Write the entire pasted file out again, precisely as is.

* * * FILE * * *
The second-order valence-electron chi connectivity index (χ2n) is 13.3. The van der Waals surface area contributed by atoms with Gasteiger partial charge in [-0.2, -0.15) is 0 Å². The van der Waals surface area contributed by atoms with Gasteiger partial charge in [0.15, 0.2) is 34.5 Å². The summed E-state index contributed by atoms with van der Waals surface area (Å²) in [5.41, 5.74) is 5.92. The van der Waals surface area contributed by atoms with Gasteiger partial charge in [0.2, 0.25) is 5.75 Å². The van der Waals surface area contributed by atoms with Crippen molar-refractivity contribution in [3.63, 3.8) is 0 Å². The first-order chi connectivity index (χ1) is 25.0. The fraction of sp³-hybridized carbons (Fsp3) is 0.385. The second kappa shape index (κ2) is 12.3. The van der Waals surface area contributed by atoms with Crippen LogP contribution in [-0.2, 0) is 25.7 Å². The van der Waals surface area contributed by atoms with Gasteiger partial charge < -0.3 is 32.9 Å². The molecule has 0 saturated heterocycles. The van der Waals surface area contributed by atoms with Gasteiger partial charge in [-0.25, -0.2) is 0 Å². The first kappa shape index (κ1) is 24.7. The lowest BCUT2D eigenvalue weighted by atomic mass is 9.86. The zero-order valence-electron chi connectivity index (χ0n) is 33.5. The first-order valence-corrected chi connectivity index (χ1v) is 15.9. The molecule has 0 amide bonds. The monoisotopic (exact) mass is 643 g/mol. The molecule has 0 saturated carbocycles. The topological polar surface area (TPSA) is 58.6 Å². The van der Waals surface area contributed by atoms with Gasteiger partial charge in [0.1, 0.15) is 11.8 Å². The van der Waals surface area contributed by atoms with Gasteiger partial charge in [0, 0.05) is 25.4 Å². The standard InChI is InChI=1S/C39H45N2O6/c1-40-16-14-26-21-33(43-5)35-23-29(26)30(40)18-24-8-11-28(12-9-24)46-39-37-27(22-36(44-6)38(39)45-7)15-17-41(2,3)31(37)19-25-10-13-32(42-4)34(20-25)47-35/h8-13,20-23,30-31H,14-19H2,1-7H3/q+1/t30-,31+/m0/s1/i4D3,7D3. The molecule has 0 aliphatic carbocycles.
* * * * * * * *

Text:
The second-order valence-electron chi connectivity index (χ2n) is 13.3. The van der Waals surface area contributed by atoms with Gasteiger partial charge in [-0.2, -0.15) is 0 Å². The van der Waals surface area contributed by atoms with Gasteiger partial charge in [0.15, 0.2) is 34.5 Å². The summed E-state index contributed by atoms with van der Waals surface area (Å²) in [5.41, 5.74) is 5.92. The van der Waals surface area contributed by atoms with Gasteiger partial charge in [0.2, 0.25) is 5.75 Å². The van der Waals surface area contributed by atoms with Crippen molar-refractivity contribution in [3.63, 3.8) is 0 Å². The first-order chi connectivity index (χ1) is 25.0. The fraction of sp³-hybridized carbons (Fsp3) is 0.385. The second kappa shape index (κ2) is 12.3. The van der Waals surface area contributed by atoms with Crippen LogP contribution in [-0.2, 0) is 25.7 Å². The van der Waals surface area contributed by atoms with Gasteiger partial charge < -0.3 is 32.9 Å². The molecule has 0 saturated heterocycles. The van der Waals surface area contributed by atoms with Gasteiger partial charge in [-0.25, -0.2) is 0 Å². The first kappa shape index (κ1) is 24.7. The lowest BCUT2D eigenvalue weighted by atomic mass is 9.86. The zero-order valence-electron chi connectivity index (χ0n) is 33.5. The first-order valence-corrected chi connectivity index (χ1v) is 15.9. The molecule has 0 amide bonds. The monoisotopic (exact) mass is 643 g/mol. The molecule has 0 saturated carbocycles. The topological polar surface area (TPSA) is 58.6 Å². The van der Waals surface area contributed by atoms with Gasteiger partial charge in [0.1, 0.15) is 11.8 Å². The van der Waals surface area contributed by atoms with Gasteiger partial charge in [0, 0.05) is 25.4 Å². The standard InChI is InChI=1S/C39H45N2O6/c1-40-16-14-26-21-33(43-5)35-23-29(26)30(40)18-24-8-11-28(12-9-24)46-39-37-27(22-36(44-6)38(39)45-7)15-17-41(2,3)31(37)19-25-10-13-32(42-4)34(20-25)47-35/h8-13,20-23,30-31H,14-19H2,1-7H3/q+1/t30-,31+/m0/s1/i4D3,7D3. The molecule has 0 aliphatic carbocycles.